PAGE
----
Why no lineup boards?
This might be a growing trend, but it’s not one I think is good.
This summer, I visited four MLB stadiums – Philadelphia, New York (Mets), Baltimore, and Pittsburgh. I also visited many minor league parks.
But, let’s focus on the MLB ones.
Three of the four stadiums didn’t have a lineup board. For those who aren’t baseball fans or keep your own book at games, a lineup board is where they home team puts the lineup somewhere for people to copy down. Simple enough, yeah?
Through the years, I’ve seen them in many forms. I saw them in a bunch of different ways this summer.
But three of the four MLB stadiums didn’t have them. Not only that many people asked at those stadiums had no idea what I was talking about.
I know scorekeeping is a lost art, but come on.
The Phillies were the only team of the four to have one – and it was in the team store at the main door. I’m fine with that. At least I could find it.
Most minor league teams have one (not all) and it’s usually hanging up somewhere so you can copy it down. Some teams (Lehigh Valley Ironpigs for one) actually have a scorecard sheet with the starting lineups printed out and give it to fans at their customer service area.
My normal routine when I go into a park is as follows:
- Head in
- Get program
- Go to team store, look around and usually get a pin
- Go find the lineup board and take a photo of it.
- Go somewhere to write down my lineup in my Eephus League Halfliner
- Walk around the park
- Settle in and watch the game
I usually disappear during the third or fourth inning to get something to eat. But there’s one step there that can gum up the whole works – the lineup board.
How else do I get my lineup? Off the jumbo screen? That’s apparently where they figured you would get it, if you were somebody who kept book.
Not all of the minor league teams had it and some that did made it hard to take a photo (digital boards are hard to take a photo of), but at least they had it.
This isn’t an expensive cost if done right. For MLB teams, get a scorecard on a dry-erase board and have an intern or somebody write it each game and put it somewhere people can find it. For minor league teams – just get a dry-erase board and put it somewhere.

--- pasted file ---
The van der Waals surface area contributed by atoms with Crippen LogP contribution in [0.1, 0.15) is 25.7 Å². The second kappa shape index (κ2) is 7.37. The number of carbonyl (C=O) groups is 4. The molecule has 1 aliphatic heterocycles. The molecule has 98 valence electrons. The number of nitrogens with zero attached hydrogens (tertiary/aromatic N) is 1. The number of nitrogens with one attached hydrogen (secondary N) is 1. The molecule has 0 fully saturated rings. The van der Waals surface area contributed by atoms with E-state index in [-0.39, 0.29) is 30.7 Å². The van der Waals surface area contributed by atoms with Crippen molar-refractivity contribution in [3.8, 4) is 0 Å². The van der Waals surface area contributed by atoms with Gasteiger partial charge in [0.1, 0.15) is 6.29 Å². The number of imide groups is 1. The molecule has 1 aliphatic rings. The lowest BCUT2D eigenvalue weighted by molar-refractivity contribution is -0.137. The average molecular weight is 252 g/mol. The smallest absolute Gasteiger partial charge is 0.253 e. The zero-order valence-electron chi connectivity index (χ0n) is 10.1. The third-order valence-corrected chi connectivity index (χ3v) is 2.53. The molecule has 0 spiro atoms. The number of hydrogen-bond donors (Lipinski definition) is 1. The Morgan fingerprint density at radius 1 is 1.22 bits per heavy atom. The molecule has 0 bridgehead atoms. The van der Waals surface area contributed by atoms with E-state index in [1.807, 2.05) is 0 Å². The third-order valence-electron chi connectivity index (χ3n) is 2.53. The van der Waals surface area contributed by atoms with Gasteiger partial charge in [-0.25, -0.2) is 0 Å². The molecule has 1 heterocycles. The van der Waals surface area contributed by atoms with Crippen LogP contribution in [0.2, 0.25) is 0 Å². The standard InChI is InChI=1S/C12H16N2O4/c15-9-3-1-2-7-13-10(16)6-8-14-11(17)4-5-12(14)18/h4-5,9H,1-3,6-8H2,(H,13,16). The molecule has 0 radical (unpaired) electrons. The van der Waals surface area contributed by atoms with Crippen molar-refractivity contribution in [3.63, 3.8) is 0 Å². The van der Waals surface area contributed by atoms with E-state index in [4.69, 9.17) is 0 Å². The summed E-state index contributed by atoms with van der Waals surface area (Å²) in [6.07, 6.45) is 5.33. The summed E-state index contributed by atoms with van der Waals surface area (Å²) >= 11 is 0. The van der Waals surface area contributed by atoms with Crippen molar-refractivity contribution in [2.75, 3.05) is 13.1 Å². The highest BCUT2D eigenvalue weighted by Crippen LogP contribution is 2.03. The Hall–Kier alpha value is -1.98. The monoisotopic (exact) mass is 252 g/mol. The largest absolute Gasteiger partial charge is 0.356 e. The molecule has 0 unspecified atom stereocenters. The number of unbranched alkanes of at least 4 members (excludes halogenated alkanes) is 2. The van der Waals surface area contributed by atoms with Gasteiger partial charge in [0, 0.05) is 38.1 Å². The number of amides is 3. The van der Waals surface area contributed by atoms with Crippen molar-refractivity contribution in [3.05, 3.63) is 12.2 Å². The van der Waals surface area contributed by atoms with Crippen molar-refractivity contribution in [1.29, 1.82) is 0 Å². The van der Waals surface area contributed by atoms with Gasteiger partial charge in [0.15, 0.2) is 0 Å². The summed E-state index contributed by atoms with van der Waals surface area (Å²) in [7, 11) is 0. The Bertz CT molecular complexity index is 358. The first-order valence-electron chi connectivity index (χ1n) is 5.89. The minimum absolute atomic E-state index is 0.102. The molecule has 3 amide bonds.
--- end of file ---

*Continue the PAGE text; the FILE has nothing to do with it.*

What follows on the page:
For those of us who do keep a book at every game we attend, it’s a nice touch and makes us know you give a damn about the small details. And make sure, if you have one, people who might be asked about where something like this is would have a clue. As an example, when I asked one person at the Baltimore Orioles game, they didn’t seem to understand. And they made sure their tone was that of showing they didn’t understand, didn’t care, and didn’t think it was important.
The rest of my experience in Baltimore was awesome, but this person – who was at the fan help center – was by far no help.
I’m going to continue to keep a book (for those who do this and who want a great book — I highly recommend the Eephus League Halfliner — it’s amazing) and I hope MLB teams (and MiLB teams) realize there are still some of us who love the old ambiance of the game. Copying off a lineup board is part of the experience and is something I hope teams will consider making sure they have.
I can’t speak for other MLB stadiums. For all I know, there are plenty of them that have these. But I can’t say. I just know I only hit. 250 this year.
Can anybody else chime in on other MLB stadiums or your local MiLB team?
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